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Re: [mythsoc] Definitive versions of one author's tale

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  • John Davis
    Sorry for the delay in replying - I ve been ill. I had something of a fever when writing my last post, and my choice of the word definitive was perhaps
    Message 1 of 21 , Nov 26, 2012
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      Sorry for the delay in replying - I've been ill. I had something of a fever when writing my last post, and my choice of the word 'definitive' was perhaps unfortunate. But I will try and explain what I meant rather more clearly, if you will permit me...
       
      Do you believe that at the time a work is published, it is perfect? Or that if it is not perfect, it cannot be improved upon by anyone other than the author? Or even that what is ideal in one format (a book) is automatically ideal in another (a film)?
       
      I think the desire of authors to edit their works even after publication, the great efforts of many editors, and the differences between the film and novel genres, show that none of the above statements is true.
       
      Given which, a retelling of an author's work is not automatically inferior to the extent that it differs from the original. That is one framework by which it can be examined, certainly, but the equating of 'good' to 'faithful' and 'bad' to 'unfaithful' are subjective.
       
      So to recast my original statement, 'I think the problem arises when Tolkien's LotR is taken as the best possible version of his tale. I am not convinced this need be so, or that different versions are worse solely because they differ from his.'
       
      Hope that clarifies my thoughts here.
       
      John
       
       
      ----- Original Message -----
      Sent: Thursday, November 22, 2012 4:10 PM
      Subject: [mythsoc] Definitive versions of one author's tale

       

      In the discussion of Jackson's version of THE HOBBIT, John made the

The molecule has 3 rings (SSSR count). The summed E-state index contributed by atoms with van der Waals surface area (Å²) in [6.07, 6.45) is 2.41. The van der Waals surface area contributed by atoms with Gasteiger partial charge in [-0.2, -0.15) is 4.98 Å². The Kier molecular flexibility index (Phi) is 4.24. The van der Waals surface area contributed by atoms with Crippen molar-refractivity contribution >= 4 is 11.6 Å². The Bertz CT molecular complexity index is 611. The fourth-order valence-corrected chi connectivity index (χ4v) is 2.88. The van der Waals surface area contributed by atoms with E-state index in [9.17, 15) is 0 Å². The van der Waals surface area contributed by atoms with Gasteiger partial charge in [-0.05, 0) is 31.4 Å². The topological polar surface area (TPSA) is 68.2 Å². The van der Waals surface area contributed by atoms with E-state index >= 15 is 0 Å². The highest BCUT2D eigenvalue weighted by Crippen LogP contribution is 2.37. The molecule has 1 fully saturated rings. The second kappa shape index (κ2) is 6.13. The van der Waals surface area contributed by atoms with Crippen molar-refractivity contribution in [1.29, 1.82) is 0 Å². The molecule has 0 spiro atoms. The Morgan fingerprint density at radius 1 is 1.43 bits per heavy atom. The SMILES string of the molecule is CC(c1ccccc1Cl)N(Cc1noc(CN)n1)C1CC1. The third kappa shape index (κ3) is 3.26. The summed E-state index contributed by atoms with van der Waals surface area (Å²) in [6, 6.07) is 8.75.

following comment:

      > I think the problem arises when Tolkien's LotR is taken as the definitive,
      > or best, telling of his tale. But I'm not convinced this need be so, or
      > that different versions are bad simply because they differ from his.

      I have to admit that I am very staggered by the implications of this
      declaration. It TOTALLY shreds the very definition of "definitive" in
      implying that the version brought into being by the work's AUTHOR would
      NOT be what defines the work!

      Excuse me? If the work would NEVER have existed without the author, THAT
      rather makes it the "definitive" one. Anything else is NOT "definitive".

      Now, you could agrue that another version of an original created work
      might come to be the "most popular" one - such as the 1930s film version
      of THE WIZARD OF OZ being the most popular and best known version of the
      story. But the original story REMAINS the "definitive" one that all others
      have to reference in some fashion or other.

      It is utterly absurd to dismiss the authority of the original text. Say
      you prefer Jackson's storytelling to Tolkien's -- that is your right. But
      please, in the interests of accurate scholarship and discussion: Tolkien's
      LORD OF THE RINGS not Jackson's is the "definitive" "version".

      The evaluation of whether different versions are "bad" and the reasons for
      that being so is ENTIRELY separate from the issue of what is "definitive".

      Tolkien's LORD OF THE RINGS is the ultimate authority for the story, it is
      "definitive".

      Jackson's films are a version of Tolkien's story.

      The quality of Jackson's faithfulness to the original material varies.

      The quality of Jackson's STORYTELLING is, in my opinion as an expert on
      storytelling, INFERIOR to Tolkien's. It is THAT point on which debates can
      be argued. Examples can be lifted up of the nature of Jackson's
      storytelling points and why his choice might or might not be superior to
      Tolkien's (or vice verse).

      But you just CANNOT make a blanket statement implying that the original
      work of an author of a story is anything OTHER than the "definitive"
      version. It would be a logical fallacy.

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